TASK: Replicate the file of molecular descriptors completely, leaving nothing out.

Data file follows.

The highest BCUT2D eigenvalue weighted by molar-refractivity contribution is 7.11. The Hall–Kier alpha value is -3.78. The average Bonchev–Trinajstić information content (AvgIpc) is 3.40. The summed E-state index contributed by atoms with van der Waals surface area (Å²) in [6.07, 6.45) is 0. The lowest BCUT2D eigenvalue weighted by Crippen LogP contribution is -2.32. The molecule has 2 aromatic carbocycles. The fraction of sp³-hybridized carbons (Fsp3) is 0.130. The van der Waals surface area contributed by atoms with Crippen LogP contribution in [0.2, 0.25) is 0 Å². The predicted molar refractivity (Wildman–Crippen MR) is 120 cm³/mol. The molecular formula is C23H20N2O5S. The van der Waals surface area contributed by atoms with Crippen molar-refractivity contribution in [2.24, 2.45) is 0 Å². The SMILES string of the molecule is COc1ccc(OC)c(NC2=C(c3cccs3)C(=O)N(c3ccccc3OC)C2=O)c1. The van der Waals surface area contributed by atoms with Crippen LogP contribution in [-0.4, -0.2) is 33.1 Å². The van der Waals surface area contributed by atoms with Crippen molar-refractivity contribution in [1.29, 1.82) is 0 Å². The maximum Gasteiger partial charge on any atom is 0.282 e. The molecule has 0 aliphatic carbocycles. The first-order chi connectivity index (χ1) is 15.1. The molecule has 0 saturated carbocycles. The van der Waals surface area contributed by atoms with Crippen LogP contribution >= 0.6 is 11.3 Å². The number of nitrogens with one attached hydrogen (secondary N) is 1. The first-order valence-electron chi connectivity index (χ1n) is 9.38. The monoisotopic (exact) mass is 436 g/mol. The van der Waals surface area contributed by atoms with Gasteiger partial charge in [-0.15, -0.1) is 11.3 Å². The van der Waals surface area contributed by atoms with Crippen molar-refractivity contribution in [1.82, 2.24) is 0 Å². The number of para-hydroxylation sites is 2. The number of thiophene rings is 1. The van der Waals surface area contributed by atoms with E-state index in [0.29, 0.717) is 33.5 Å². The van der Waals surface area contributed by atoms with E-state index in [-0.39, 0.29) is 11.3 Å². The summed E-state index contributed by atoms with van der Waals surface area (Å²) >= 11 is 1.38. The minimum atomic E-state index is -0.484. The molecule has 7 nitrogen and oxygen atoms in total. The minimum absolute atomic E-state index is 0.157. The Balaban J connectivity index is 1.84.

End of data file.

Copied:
The highest BCUT2D eigenvalue weighted by molar-refractivity contribution is 7.11. The Hall–Kier alpha value is -3.78. The average Bonchev–Trinajstić information content (AvgIpc) is 3.40. The summed E-state index contributed by atoms with van der Waals surface area (Å²) in [6.07, 6.45) is 0. The lowest BCUT2D eigenvalue weighted by Crippen LogP contribution is -2.32. The molecule has 2 aromatic carbocycles. The fraction of sp³-hybridized carbons (Fsp3) is 0.130. The van der Waals surface area contributed by atoms with Crippen LogP contribution in [0.2, 0.25) is 0 Å². The predicted molar refractivity (Wildman–Crippen MR) is 120 cm³/mol. The molecular formula is C23H20N2O5S. The van der Waals surface area contributed by atoms with Crippen molar-refractivity contribution in [2.24, 2.45) is 0 Å². The SMILES string of the molecule is COc1ccc(OC)c(NC2=C(c3cccs3)C(=O)N(c3ccccc3OC)C2=O)c1. The van der Waals surface area contributed by atoms with Crippen LogP contribution in [-0.4, -0.2) is 33.1 Å². The van der Waals surface area contributed by atoms with Crippen molar-refractivity contribution in [1.29, 1.82) is 0 Å². The maximum Gasteiger partial charge on any atom is 0.282 e. The molecule has 0 aliphatic carbocycles. The first-order chi connectivity index (χ1) is 15.1. The molecule has 0 saturated carbocycles. The van der Waals surface area contributed by atoms with Crippen LogP contribution >= 0.6 is 11.3 Å². The number of nitrogens with one attached hydrogen (secondary N) is 1. The first-order valence-electron chi connectivity index (χ1n) is 9.38. The monoisotopic (exact) mass is 436 g/mol. The van der Waals surface area contributed by atoms with Gasteiger partial charge in [-0.15, -0.1) is 11.3 Å². The van der Waals surface area contributed by atoms with Crippen molar-refractivity contribution in [1.82, 2.24) is 0 Å². The number of para-hydroxylation sites is 2. The number of thiophene rings is 1. The van der Waals surface area contributed by atoms with E-state index in [0.29, 0.717) is 33.5 Å². The van der Waals surface area contributed by atoms with E-state index in [-0.39, 0.29) is 11.3 Å². The summed E-state index contributed by atoms with van der Waals surface area (Å²) >= 11 is 1.38. The minimum atomic E-state index is -0.484. The molecule has 7 nitrogen and oxygen atoms in total. The minimum absolute atomic E-state index is 0.157. The Balaban J connectivity index is 1.84.